• Seeking understanding. Many women had problems accessing local health services, as rural areas often have difficulties recruiting and retaining staff, and women found it hard to build up trusting relationships with their health providers. The women often looked elsewhere for details on menopause, but found that the Internet, books, magazines and television programmes gave them an overwhelming amount of conflicting information.

  • Accepting the unacceptable. Women who took part in the survey drew heavily on shared experiences and humour and saw menopause as a bonding experience with other women. Humour was viewed as part of a new-found freedom stemming from communication and openness about menopause and its related symptoms. The women expressed concern that previous generations had not had that freedom of expression and they were keen to make things easier for future generations.

  • Supportive social networks. Women spoke of a strong need for a female perspective and lamented the lack of female rural doctors. They wanted better medical expertise on menopause and formalised healthcare support. But because they couldnt access that, they sought validation from other women that their experiences were normal and that they were not alone in their confusion and distress.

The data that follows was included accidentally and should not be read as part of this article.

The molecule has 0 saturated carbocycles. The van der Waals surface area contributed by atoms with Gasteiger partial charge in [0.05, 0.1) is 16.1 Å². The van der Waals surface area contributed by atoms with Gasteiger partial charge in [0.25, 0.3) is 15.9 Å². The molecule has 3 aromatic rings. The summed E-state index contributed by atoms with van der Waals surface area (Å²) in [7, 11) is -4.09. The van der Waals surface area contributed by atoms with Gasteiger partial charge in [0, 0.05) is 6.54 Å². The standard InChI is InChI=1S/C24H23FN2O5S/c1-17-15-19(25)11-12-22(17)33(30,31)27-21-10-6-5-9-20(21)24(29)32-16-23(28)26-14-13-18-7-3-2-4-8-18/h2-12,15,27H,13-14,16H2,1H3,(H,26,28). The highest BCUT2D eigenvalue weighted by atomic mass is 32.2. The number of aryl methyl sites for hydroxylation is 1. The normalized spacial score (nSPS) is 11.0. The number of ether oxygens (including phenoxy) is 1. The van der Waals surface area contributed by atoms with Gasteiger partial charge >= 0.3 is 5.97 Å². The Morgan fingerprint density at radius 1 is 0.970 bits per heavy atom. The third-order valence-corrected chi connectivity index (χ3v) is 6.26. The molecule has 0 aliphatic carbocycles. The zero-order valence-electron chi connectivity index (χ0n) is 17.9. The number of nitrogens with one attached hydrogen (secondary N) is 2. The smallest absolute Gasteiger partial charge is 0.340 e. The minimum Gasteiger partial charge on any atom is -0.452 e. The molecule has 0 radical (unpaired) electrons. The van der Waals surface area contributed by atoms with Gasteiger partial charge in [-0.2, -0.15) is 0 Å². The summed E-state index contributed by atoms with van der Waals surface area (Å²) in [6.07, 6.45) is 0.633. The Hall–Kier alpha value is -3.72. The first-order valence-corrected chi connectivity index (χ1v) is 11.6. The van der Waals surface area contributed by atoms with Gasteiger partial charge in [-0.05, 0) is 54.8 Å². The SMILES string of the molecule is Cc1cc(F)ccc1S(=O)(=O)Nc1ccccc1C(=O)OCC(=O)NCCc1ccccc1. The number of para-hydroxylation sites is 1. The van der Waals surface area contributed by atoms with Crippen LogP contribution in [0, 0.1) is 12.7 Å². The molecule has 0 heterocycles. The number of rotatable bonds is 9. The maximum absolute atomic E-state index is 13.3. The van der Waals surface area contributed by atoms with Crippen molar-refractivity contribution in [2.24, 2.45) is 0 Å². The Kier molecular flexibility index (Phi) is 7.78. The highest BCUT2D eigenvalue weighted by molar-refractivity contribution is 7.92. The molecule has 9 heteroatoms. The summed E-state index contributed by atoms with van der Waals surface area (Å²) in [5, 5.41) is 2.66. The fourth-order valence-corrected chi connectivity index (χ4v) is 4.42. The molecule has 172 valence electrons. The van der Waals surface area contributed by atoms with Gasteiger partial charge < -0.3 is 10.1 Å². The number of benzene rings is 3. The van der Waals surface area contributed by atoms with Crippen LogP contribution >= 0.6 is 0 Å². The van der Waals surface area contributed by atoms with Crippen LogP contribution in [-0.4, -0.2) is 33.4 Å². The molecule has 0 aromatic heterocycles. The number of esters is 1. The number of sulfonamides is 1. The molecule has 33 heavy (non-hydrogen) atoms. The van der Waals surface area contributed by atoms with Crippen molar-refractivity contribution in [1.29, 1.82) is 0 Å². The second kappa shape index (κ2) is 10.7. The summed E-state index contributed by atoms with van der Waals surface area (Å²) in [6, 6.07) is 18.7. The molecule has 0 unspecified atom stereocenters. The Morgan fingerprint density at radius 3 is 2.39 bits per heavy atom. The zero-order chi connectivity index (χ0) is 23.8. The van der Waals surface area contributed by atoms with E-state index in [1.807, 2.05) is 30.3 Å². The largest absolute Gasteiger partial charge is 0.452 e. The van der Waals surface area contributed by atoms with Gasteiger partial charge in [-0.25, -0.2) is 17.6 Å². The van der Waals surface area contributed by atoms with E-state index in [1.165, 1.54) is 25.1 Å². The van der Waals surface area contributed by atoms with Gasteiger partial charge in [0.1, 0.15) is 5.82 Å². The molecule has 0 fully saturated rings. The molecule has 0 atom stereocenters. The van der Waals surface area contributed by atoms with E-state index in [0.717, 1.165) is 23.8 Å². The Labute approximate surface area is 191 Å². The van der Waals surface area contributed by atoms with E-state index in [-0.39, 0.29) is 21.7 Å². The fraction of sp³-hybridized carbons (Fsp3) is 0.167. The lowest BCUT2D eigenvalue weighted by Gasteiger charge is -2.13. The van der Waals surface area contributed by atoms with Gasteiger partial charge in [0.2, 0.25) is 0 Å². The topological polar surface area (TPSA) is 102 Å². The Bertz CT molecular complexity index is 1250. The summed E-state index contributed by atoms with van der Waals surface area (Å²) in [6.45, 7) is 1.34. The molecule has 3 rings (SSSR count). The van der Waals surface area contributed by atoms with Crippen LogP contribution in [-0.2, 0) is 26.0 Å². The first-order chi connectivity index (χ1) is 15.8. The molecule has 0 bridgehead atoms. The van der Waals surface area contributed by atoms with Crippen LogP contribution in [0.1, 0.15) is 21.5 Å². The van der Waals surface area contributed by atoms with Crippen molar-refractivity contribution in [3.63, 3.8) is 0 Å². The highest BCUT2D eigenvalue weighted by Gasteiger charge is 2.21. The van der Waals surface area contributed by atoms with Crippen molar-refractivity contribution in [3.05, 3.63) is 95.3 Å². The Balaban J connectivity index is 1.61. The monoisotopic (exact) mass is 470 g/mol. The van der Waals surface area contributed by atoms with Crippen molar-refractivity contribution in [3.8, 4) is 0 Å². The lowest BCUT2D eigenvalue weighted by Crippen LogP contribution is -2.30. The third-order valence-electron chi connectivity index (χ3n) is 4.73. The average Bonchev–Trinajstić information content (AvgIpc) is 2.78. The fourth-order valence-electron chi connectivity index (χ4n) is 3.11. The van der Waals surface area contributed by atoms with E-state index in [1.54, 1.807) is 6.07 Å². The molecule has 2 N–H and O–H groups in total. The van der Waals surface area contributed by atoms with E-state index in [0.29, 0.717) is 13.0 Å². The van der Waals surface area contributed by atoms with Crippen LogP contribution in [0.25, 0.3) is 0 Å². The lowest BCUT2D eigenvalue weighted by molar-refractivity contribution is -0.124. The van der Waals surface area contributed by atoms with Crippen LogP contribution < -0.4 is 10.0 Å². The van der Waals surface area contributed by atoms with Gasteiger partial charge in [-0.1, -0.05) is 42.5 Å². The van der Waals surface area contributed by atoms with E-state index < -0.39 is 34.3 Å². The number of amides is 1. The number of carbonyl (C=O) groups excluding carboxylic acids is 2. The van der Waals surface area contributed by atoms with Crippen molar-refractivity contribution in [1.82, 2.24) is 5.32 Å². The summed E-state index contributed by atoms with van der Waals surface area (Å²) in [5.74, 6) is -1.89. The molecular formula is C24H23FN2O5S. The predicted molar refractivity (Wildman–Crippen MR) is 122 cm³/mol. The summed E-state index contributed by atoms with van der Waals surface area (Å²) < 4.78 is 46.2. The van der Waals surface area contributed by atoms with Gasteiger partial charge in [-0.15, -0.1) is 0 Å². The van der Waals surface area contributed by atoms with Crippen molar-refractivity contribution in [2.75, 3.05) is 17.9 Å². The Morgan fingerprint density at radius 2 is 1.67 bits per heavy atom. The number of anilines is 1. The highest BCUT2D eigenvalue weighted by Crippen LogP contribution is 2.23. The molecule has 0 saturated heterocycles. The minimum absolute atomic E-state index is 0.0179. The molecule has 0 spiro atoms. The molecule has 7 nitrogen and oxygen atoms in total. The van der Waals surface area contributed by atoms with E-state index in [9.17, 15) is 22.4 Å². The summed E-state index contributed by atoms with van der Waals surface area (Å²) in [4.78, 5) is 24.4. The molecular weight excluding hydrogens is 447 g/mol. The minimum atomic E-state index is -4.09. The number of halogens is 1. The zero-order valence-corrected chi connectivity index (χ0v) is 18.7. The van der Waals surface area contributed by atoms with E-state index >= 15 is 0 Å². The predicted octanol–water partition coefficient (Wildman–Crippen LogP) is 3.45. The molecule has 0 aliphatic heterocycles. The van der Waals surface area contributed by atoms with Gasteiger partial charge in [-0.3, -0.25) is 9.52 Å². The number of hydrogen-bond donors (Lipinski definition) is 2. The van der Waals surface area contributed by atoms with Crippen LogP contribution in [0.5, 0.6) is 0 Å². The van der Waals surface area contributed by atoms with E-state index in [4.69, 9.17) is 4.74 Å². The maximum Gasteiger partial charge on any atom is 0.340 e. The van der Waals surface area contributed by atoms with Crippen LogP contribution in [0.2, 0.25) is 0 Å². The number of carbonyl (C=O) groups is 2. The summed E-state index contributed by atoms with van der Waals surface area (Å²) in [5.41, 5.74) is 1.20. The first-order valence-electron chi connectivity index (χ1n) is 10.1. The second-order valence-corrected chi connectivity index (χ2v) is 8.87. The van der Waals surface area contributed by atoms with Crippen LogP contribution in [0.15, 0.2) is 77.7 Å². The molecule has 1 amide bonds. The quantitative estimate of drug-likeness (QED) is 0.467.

Scarce healthcare resources are a problem in rural areas and many of the women we spoke to struggled to get the medical information and support they needed, especially if they preferred to talk to a female doctor.

One solution may be for advanced practice nurses or nurse practitioners - who have received additional training in womens health - to offer holistic care and comprehensive support to rural women going through the menopause says Sheri Price. This would enhance the womens well-being as they go through menopause and enable them to optimise their health as they age.

Another option may be to train female community leaders to deliver local information sessions and help to set up support groups. Community leaders with personal menopausal experiences would also be able to offer further validation and support to women.


'/>"/>

Contact: Annette Whibley
wizard.media@virgin.net
Blackwell Publishing Ltd.
Source:Eurekalert

Related medicine news :

1. New study: Pine bark reduces perimenopausal symptoms
2. Weight gain related to postmenopausal breast cancer risk
3. MammaPrint(R) Breast Cancer Test Shown To Be Powerful Tool for Prognosis Prediction in Postmenopausal Breast Cancer Patients
4. Menopausal Women May Have an Increased Asthma Risk, From The Journal of Allergy and Clinical Immunology